The Bank of the Metropolis was a commercial bank, taking deposits and using those funds to make loans to various individuals and enterprises. It opened for business on June 1, 1871, at 31 Union Square in New York City.(9) William Steinway was one of the founders of the bank. He was a member of the original Board of Directors and continued to serve as a director for the remainder of his life.(4) He attended regular meetings at the bank and frequently commented in the diary on the conditions of the bank and on events happening there. Steinway & Sons did business with the Bank of the Metropolis, having an account and borrowing from the bank from time to time.
Early in 1871, William noted in the diary that he was busy doing some of the legal paper work to establish the Bank of the Metropolis. (Diary, 1871-1-07) He took $5000 in stock, one percent of the stated capital of $500,000. William made frequent entries into the diary about attending meetings at the bank, which appear to have been held every month. The bank was examined for soundness twice a year, once approximately midyear and once toward the end of the calendar year. William often remarked on these meetings and added that the bank was in solid condition. According to an ad placed by the bank in The New York Times, as of September 26, 1874, the Bank of the Metropolis had capital of $500,000 and deposits of $1,226,959.(8) By May 1893, deposits had grown to $5,970,200, and in May 1896, near the end of William's life, deposits were reported at $6,032,500, although capital had been reduced to $300,000.(2)(3)
On November 13, 1884, William noted in the diary that the Bank of the Metropolis had been examined for admission to the New York Clearing House. The Clearing House enabled participating New York banks to settle the credit and debits that arose among them as a result of their customers doing normal business and making payments to each other. A later listing in press reports of member banks documented that the Bank of the Metropolis was admitted to the Clearing House.(6) A report from June 1892 noted that the Bank of the Metropolis was designated a reserve bank by the banking officials of New York State.(13) Such a bank was eligible to hold the deposits of other, presumably smaller, banks; these deposits would count as reserves for the smaller banks, meeting a legal requirement imposed on them by state law. Both of these actions indicate an endorsement of the soundness of the Bank of the Metropolis.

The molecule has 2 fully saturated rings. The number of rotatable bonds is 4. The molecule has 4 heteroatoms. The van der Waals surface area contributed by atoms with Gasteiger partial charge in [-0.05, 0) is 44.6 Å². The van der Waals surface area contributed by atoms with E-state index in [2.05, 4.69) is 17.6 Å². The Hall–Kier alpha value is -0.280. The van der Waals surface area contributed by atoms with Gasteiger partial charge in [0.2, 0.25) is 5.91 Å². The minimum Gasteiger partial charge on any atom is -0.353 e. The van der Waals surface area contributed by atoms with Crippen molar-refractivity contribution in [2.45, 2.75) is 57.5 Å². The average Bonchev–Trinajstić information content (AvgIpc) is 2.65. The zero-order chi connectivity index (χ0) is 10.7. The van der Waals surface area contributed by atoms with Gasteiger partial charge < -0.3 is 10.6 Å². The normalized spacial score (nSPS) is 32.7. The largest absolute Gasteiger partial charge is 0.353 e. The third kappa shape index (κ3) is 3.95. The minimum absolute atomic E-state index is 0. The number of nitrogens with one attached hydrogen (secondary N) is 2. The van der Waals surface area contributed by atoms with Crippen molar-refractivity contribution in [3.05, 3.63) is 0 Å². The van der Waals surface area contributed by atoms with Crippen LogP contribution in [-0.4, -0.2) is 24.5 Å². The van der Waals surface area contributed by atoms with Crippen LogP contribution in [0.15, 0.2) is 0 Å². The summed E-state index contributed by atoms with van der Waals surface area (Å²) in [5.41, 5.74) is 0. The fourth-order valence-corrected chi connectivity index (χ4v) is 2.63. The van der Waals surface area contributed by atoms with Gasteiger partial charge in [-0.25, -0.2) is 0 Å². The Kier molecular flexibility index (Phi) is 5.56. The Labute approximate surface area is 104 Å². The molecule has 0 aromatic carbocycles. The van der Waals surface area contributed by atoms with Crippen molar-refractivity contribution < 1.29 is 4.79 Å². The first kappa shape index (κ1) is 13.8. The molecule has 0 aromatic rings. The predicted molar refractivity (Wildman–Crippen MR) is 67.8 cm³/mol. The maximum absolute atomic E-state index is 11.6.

The press reported three instances of brushes with the law by persons on the premises of the bank. In July of 1879, the night watchman failed his duties badly and went off to drink at a saloon, leaving the bank unguarded; the problem was detected and bank officers summoned.(1) In 1880, William noted in the diary that forgeries had been discovered at the Bank of the Metropolis and that the forger, a man named Carll, was to be kept in jail. (Diary, 1880-05-03) Reports in The New York Times in October 1882 and January 1883 gave details of how Selah C. Carll forged his name on some U.S. registered bonds, deposited them with the Bank of the Metropolis, and borrowed against them.(7)(15) In 1889, a thief robbed a depositor of cash he received while making a withdrawal from the Bank of the Metropolis.(14)
The New York Times reported in October of 1892 that numerous bank presidents, vice presidents, and directors had publicly endorsed Grover Cleveland for President and stated they would vote for him rather than other candidates with support from the Democratic Party. The list contained the names of R. Schell, President of the Bank of the Metropolis and William Steinway, as a director.(11) In 1896, gold outflow from the United States had depleted the gold reserves of the U.S. Treasury and put into question its ability to maintain the value of the U.S. dollar on the gold standard as then stated. Banks from across the country responded by depositing gold with the Sub-Treasury, increasing its stock of gold holdings and providing it with the capacity to meet any additional withdrawals of gold, such as by foreign claimants. The Bank of the Metropolis contributed $200,000 worth of gold deposits as part of a total of $17,245,000 of such deposits made by New York banks as of July 25, 1896.(10) (Diary, 1896-07-26)
William last wrote in his diary of going to the Bank of the Metropolis on October 29, 1896.
The Bank of the Metropolis merged with the Bank of the Manhattan Company on February 1, 1918, becoming a branch of the larger Bank of the Manhattan.(5) The name of the bank was subsequently changed to Chase Manhattan Bank and is in business today as JPMorgan Chase Bank.(12)